The White Sox have been perhaps the most active team in baseball this winter, and after adding Yasmani Grandal, Dallas Keuchel, Edwin Encarnacion, Gio Gonzalez and Nomar Mazara to the roster, they’re now shifting their focus to bullpen upgrades, USA Today’s Bob Nightengale tweets. Chicago had previously been rumored to have interest in Nicholas Castellanos and, to a lesser extent, Yasiel Puig, but they’re not involved with either player at this time after filling up their corner outfield/DH mix.
The bullpen is another matter entirely, however. Holdovers Alex Colome and Aaron Bummer give the ChiSox a quality right-handed and left-handed option, respectively, but there’s limited certainty beyond that pairing. Righty Evan Marshall posted a terrific 2.49 ERA in 50 2/3 innings but had questionable secondary stats and a possesses a shaky track record. Flamethrowing sinker specialist Jimmy Cordero averaged 97.5 mph on his heater and posted a 2.75 ERA and 60.4 percent grounder rate in 36 innings, but he doesn’t miss many bats and has a limited track record himself. The first season of veteran Kelvin Herrera’s two-year, $18MM contract yielded disastrous results.
Collectively, White Sox relievers ranked 14th in the Majors in ERA (4.33), but that’s largely a function of the quality results posted by Colome, Bummer, Marshall and Cordero. And there’s also reason to take that number with a grain of salt; the Chicago bullpen’s matching 4.69 FIP and xFIP ranked 18th and 21st among MLB teams while posting the fifth-highest walk rate (10.8 percent) and fifth-worst strikeout rate (21.7 percent) in all of baseball. White Sox relievers were tied with Royals relievers for the worst K-BB% in the Majors.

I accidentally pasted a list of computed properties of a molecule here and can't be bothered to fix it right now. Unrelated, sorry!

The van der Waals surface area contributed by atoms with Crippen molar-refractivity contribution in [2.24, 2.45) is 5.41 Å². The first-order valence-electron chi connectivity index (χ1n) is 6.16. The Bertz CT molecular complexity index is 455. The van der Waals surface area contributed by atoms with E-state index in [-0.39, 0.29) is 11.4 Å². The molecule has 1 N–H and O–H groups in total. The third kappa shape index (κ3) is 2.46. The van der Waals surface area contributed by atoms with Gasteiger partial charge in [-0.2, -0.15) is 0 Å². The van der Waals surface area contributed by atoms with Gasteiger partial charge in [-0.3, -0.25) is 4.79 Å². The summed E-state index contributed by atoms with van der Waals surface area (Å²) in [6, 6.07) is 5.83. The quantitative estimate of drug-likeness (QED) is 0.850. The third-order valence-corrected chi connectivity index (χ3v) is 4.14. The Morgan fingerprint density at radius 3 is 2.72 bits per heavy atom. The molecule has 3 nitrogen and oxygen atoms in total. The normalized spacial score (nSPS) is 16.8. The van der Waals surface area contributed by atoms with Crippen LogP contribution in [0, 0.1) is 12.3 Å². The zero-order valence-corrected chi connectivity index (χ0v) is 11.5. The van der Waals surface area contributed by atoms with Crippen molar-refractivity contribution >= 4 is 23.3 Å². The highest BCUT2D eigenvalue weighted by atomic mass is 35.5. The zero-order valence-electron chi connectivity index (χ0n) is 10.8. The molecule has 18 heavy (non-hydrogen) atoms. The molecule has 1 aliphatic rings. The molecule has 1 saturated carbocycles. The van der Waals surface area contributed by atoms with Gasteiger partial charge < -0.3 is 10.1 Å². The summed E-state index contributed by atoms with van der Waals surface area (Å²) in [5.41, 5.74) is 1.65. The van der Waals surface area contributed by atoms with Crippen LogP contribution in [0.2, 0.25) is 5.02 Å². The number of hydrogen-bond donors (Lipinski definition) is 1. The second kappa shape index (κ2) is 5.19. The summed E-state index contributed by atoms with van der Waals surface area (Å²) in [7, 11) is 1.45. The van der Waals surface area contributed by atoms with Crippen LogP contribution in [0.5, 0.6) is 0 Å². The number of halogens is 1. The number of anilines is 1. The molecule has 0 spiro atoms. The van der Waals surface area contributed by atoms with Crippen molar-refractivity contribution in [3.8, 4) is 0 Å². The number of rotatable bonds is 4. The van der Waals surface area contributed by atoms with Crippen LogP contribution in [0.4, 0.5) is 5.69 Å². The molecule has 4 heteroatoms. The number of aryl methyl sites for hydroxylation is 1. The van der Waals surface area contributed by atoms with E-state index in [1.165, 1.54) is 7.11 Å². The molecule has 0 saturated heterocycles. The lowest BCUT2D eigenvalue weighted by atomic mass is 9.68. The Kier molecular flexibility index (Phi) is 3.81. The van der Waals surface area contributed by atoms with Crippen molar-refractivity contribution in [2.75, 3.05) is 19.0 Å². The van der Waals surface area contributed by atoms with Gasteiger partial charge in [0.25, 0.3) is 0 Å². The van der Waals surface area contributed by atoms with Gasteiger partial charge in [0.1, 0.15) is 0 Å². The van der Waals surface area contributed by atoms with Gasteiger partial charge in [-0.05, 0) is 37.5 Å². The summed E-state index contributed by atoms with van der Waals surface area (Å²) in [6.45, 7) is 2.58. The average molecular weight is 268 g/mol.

Unfortunately for the Sox, a fair bit of the relief market has been picked over. Will Smith, Drew Pomeranz, Chris Martin, Dellin Betances, Joe Smith, Blake Treinen and Sergio Romo, among others, are all off the board on new contracts (MLBTR Free Agent Tracker link). The top unsigned names include Will Harris, Steve Cishek, Pedro Strop, Craig Stammen and old friend Daniel Hudson. There are still some quality names, and the trade market presents myriad opportunities to explore (Ken Giles? Josh Hader?), but many of the most appealing options found homes while the South Siders zeroed in on lineup and rotation enhancements.
The good news for Sox fans is that the team still hasn’t even topped its previous record payroll, however. There isn’t a name among the best remaining relievers that the ChiSox can’t fit into their budget — and that’s all the more true if owner Jerry Reinsdorf is willing to push spending levels to new heights as he strives to emerge from the long-running rebuild, as one would expect. The White Sox’ offseason moves to date have already made the AL Central race much more interesting, and it seems a few more additions could be on the horizon.